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Drug Freedom Index

"The man who knows what freedom means will find a way to be free."
-F.A. "Baldy" Harper

Update April 2014: We are pleased to announce that the 2014 Drug Freedom Index data has been released!

Welcome to the Free Existence Drug Freedom Index.  This index represents drug rights (that is, the legality of drug usage, possession, and sales) worldwide, scored by individual country (although see comment on federalist systems, below).  This index is a rough guide to drug tolerance and drug laws around the world, and was first created in 2008 for inclusion in the Free Existence Freedom Index, a freedom meta-index which was limited by the lack of a comprehensive resource for the quantification of worldwide drug freedom.

Current index data
Download the latest 2014 index in Excel (.xls) format or OpenOffice (.ods) format

Past index data
Download the 2011 index in Excel (.xls) format or OpenOffice (.ods) format
Download the 2009 index in Excel (.xls) format or OpenOffice (.ods) format
Download the 2008 index in Excel (.xls) format or OpenOffice (.ods) format

Scale used by the Free Existence Drug Freedom Index:
Explanation of scale: Criteria:
10.0                  Hard drugs (e.g., cocaine, heroin, methamphetamine) are legal to possess and use
9.0                   Both hallucinogenics and hash are generally legal, in addition to marijuana
8.0                   One of the group consisting of hallucinogenics and hash is generally legal, in addition to marijuana
7.0                   The sale of non-medical marijuana is allowed
6.0                   Personal possession, use, or cultivation of marijuana is allowed
5.5                   Drugs are generally illegal, but medical marijuana is unofficially allowed and personal use/possession is unofficially tolerated (e.g., through a sequence of fines for repeat offenders which does not lead to jail time)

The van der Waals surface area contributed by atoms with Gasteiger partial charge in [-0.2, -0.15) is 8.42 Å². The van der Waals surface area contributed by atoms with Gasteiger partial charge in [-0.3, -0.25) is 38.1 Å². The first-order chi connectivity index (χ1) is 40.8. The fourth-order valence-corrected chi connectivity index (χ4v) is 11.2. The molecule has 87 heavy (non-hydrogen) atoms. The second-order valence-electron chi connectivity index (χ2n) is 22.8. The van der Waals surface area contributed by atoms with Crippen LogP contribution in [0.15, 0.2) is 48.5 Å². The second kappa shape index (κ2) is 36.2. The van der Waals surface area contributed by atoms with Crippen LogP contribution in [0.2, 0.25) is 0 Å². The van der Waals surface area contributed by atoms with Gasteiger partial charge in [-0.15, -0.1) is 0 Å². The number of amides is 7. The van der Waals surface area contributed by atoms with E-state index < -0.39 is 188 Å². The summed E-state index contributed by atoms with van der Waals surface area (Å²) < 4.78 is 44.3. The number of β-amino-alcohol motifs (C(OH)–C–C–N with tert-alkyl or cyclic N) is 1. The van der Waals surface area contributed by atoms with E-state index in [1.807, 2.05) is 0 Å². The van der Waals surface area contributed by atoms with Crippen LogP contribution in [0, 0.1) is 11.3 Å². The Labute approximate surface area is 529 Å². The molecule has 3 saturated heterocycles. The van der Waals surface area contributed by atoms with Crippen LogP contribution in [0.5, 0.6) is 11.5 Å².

5.0                   Drugs are generally illegal, but medical marijuana is officially allowed	
4.0                   Drugs are generally illegal, but medical marijuana is unofficially allowed or personal use/possession is unofficially tolerated (e.g., through a sequence of fines for repeat offenders which does not lead to jail time)	
3.0                   Drugs are illegal, with fines for possession (3.0 indicates some public pot smoking in select locations)
2.0                   Drugs are illegal, with an imprisonment penalty for possession (2.0 to 2.5 indicates an intolerant society wherein usage is not generally overlooked by police/must hide pot/hash use)
1.75                  Drugs illegal, with a death penalty on the books, but which is not applied
1.0                   Drugs are illegal, with a death penalty is on the books
Margin of error (as of 2014 data): +/- 1.5 index points due to reliance on several anecdotal references (due to lack of availability of complete, English-language primary legal sources for many countries)

Question: How does the Drug Freedom Index handle countries with a restrictive law governing issue X, but with very low or non-existent enforcement of that law?

Answer: We rank countries with restrictive, but ignored, laws on the books slightly lower than countries without such laws.  However, such disparities do bring up a difficult question, and one which we frequently grapple with.  In a world of perfect data availability, we would be able to take day-to-day enforcement trends into account and factor them perfectly into the index score for a given country.  However, this presents a variety of real-world challenges.

First, it is arguable that a jurisdiction that is free only because of lack of enforcement of a certain set of laws does not have stable, enduring freedom.  In many such cases, it may be unwise to count on the executive branch continuing to overlook scofflaws.  Tomorrow, that same circumstance may be used to selectively prosecute political enemies of the state.  (This is why we never score a nation with a death penalty on the books for drug offenses above a 1.5 out of 10.0, no matter how lax enforcement is.)  Further, such a condition may be a sign of arbitrary and capricious enforcement or excessive discretionary power in the hands of law enforcement officials, which in any case is not an equitably distributed form of freedom.  Naturally, the degree of corruption in the country's law enforcement also comes into play when trying to predict how free the citizen is to act.